So, what’s going on – in layman’s terms?
From January 1, 2009, Dubai Health Authority is introducing health care for everyone with a Dubai visa – covering everyone who lives here, and those who live here and work elsewhere. The plan in the first year is to introduce only the basic services: X-rays, lab tests and check-ups.
How are they going to do this?
First up, all of the clinics and hospitals in Dubai will be pre-vetted by the DHA in terms of their status as an OCP – Out-Patient Clinic practice. Patients will then have to sign up for one of these OCPs, which will become theirs for one year – they can’t change it. When they go to visit the OCP they will then have to make a co-payment to see a doctor – and the law dictates that the minimum payment for this must be Dhs25. But the clinics can charge as much as they want.
Are the rules the same for all residents?
The government will pay for all the Emirati citizens, or locals. Employers must pay for employees. And anyone who is not an employee or a citizen must pay for themselves. The anticipated cost in the first year for access to a basic lab test or X-ray will be between Dhs500-800 per year.
When do they have to do this?
Employers must sign up their employees on the new plan when their current health insurance runs out in 2009, or – if they don’t already have insurance – when their company’s trade licence renews. Someone who is not employed must sign up when their visa is up for renewal, or they won’t be able to renew it. Businesses also won’t be able to renew trade licences unless they do this, even if they have an insurance policy already. Every single person must be covered under this plan.
Is there a deadline for signing up to an OPC?
No. But if OPCs don’t encourage people to sign up straight away they may lose current patients as they enroll elsewhere, and therefore won’t be able to go back to their old clinic for one year.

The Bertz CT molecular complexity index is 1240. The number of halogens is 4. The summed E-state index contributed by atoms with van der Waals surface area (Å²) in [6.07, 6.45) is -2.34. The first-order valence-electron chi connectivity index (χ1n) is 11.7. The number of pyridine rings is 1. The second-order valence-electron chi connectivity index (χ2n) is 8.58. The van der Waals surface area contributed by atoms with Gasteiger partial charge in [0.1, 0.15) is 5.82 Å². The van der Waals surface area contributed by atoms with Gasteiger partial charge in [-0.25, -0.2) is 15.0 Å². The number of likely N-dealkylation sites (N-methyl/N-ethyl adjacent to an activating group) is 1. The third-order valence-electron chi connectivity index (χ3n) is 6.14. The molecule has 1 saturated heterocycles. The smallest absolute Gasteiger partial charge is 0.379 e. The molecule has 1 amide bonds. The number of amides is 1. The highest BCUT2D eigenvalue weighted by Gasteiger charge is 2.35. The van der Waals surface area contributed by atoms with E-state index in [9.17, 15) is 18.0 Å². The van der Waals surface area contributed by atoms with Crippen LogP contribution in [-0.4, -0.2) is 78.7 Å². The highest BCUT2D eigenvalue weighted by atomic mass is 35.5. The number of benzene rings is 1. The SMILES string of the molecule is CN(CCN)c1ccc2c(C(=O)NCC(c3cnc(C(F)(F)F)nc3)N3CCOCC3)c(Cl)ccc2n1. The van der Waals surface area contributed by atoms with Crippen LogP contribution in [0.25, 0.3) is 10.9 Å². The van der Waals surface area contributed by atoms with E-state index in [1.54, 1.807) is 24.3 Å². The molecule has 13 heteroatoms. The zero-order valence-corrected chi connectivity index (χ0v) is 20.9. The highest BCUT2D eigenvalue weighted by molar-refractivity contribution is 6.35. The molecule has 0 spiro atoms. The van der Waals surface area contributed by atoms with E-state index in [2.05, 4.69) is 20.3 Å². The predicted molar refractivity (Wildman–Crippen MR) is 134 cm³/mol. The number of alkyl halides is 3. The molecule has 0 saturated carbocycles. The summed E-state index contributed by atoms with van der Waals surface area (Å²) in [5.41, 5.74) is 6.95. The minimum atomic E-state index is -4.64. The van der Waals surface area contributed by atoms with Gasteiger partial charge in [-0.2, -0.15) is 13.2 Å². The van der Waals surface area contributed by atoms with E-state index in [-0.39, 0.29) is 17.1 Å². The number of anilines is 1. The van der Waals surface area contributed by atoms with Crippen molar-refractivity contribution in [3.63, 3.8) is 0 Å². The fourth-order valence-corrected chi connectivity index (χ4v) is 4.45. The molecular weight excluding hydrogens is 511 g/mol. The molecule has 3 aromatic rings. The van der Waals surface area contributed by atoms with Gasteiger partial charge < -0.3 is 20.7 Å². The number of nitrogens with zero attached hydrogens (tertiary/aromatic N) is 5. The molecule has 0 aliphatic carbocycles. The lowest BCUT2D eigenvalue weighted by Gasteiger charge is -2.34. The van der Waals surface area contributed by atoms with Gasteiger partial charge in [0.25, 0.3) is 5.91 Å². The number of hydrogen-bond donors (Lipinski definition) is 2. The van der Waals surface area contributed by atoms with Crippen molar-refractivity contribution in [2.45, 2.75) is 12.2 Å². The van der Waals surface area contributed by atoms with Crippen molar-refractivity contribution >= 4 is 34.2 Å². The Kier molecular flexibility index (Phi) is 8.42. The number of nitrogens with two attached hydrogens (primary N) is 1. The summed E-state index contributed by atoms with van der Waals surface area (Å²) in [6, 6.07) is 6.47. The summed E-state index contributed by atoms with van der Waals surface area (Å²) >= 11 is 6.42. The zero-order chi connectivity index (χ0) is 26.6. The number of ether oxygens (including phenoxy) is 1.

What’s the deal with tourists?
They don’t come under this law; they come under a UAE federal law, which requires them to buy a [demand] policy which covers the time they are in Dubai. It’s part of the visa process. A tourist must buy a federal policy through Daman, the monopolistic insurance policy, formed by Abu Dhabi for Abu Dhabi residents. They’ll enforce this at the airport. It went into effect a few months ago, in conjunction with the visa office.
How will this system change affect day-to-day life in the UAE?
If you’re a white collar worker who has insurance through your company or the finance to seek healthcare, it’s really not going to affect you too much. Same deal for Emiratis who have health cards. But the majority of the population here currently has no healthcare plan or access to healthcare – that means all the people who work in hotels, restaurants and construction sites. This system will give them an opportunity to go to see a doctor for Dhs25. This change will also create a whole new group of people who suddenly find out they have an inherent medical problem – that they’ve been walking around with conditions such as diabetes, cancer, high blood pressure or AIDs without knowing, which could certainly increase the strain on the UAE’s healthcare system.
Which OPCs will this category of patient be going to?
Construction workers will go to whatever OPC they sign up for – they are not limited to any in particular. Hopefully you’ll see an outcrop of new OPCs that cater to blue collar workers, as well as an expansion of those that already do.
Will pre-emptive tests, which were previously so expensive unless they showed positive results, now become affordable?
We hope so. Now you will be able to go to a primary care doctor and at least question the likelihood of a growth being malignant, for as little as Dhs25. If it looks like it is malignant, they’ll recommend you go to a specialist, which will be at your expense. But at least you will have an educated opinion about whether you should spend money on it or not.
Would you say then, that Dubai’s current health-care system is very undeveloped?
The UAE currently has 20 per cent fewer physicians per capita than the average country in the Middle East. We also have so many blue collar workers here whose employers have no intention of insuring them. This reformation will be a major step towards the long term good health of the population, and should hopefully create a new outgrowth of new clinics, pharmacies and research.
For more, see www.dha.gov.ae